Moving the Needle

Moving the Needle

Attendees of your fundraising event need to know the difference their participation will help you make in people’s lives. There needs to be no question about the need, and how they can help you fulfill it; down to the level of the lowest fund a need pledge.

Bidders need to know that they can help, that their money is going to effect meaningful change. It is all about laser-beaming message, and in this case it is about quantifying needs at appropriate levels. Large, national charities face the perceptual challenge of massive national budgets. The reality may be that the Silicon Valley American Heart Association or Bay Area Red Cross serve the local community and are responsible for their own annual budgets, but it doesn’t always appear that way.

One Silicon Valley executive who was debating a $10,000 pledge at an event summed it up best, “I want to know how much my money is going to move the needle.” $10,000 is no paltry sum. I’m betting anyone reading this could change a lot of lives with $10,000. But measured against the multi-million dollar annual budget of heart research nationwide, it barely makes the needle shiver.

The challenge is to define the goals for your audience clearly, and communicate them effectively:

  • State what your fundraising auction helps your organization accomplish.
  • Equally importantly, state what won’t happen if people don’t show up and spend.
  • Quantify your needs, and map them to pledge levels of your fund a need. For example: $5,000 will provide one bed for a hospice; or $250 will give four women free breast cancer screenings.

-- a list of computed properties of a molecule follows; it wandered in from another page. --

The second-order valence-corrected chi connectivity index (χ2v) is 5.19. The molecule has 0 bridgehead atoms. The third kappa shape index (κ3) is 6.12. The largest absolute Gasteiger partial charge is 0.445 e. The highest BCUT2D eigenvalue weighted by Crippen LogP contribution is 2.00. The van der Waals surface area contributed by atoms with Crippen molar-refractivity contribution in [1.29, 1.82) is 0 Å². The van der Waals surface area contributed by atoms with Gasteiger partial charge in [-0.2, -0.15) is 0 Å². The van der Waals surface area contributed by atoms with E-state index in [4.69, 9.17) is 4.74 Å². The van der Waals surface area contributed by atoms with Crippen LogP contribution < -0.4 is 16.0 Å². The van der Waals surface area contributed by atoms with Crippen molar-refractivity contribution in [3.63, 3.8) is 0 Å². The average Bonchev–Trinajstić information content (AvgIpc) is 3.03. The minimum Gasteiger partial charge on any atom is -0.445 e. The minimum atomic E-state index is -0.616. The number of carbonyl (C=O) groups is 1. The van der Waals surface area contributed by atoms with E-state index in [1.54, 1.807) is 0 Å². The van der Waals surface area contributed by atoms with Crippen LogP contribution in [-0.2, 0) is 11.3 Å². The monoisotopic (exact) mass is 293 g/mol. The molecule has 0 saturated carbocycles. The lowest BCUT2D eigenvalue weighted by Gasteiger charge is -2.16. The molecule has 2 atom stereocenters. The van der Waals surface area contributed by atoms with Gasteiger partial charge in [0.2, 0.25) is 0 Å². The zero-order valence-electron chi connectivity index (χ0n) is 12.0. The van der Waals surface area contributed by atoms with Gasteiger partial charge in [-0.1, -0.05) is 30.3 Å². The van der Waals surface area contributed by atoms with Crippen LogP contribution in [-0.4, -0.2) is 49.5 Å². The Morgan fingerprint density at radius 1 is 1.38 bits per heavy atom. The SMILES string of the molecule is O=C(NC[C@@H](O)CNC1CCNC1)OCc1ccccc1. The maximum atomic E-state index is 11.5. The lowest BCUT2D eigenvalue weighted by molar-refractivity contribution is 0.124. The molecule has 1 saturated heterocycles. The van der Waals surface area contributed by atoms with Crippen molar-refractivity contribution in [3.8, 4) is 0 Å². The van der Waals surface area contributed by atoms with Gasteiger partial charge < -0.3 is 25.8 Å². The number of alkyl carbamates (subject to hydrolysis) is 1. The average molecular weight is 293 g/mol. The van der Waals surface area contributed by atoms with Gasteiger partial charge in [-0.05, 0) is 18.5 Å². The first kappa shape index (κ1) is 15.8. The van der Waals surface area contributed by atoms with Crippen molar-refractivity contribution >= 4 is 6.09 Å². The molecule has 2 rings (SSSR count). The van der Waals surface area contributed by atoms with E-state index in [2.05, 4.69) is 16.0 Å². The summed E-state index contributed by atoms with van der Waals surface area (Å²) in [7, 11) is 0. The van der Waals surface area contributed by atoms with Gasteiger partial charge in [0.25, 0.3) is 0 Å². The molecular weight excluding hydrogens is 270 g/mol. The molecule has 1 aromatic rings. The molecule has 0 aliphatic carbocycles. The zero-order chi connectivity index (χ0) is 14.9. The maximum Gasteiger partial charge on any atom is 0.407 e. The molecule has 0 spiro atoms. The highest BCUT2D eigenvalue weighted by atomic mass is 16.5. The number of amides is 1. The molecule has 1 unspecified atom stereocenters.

• Publish those needs, preferably in your auction catalog, and preferably in a way that people will actually read them. Just remember that a laundry list is bad, but pull quotes at the bottom of each page, Reader’s Digest-style, catch people’s eyes.
  • Pick up the phone and start having conversations with your biggest supporters. Now. Be honest with them, and respect their honesty in return. It is better to know where you stand going into an event, than merely hope that people are going to give you money.

The most successful events right now are being carried by individuals. It is always a minority of people who carry the day for fundraising auctions, and in this economy even more weight is falling on their shoulders. Let them know how much their support means to the people you serve, let them know how many lives will be changed with their bids at your auction. Let them know how they can move the needle, and they’ll find a way to make it jump.

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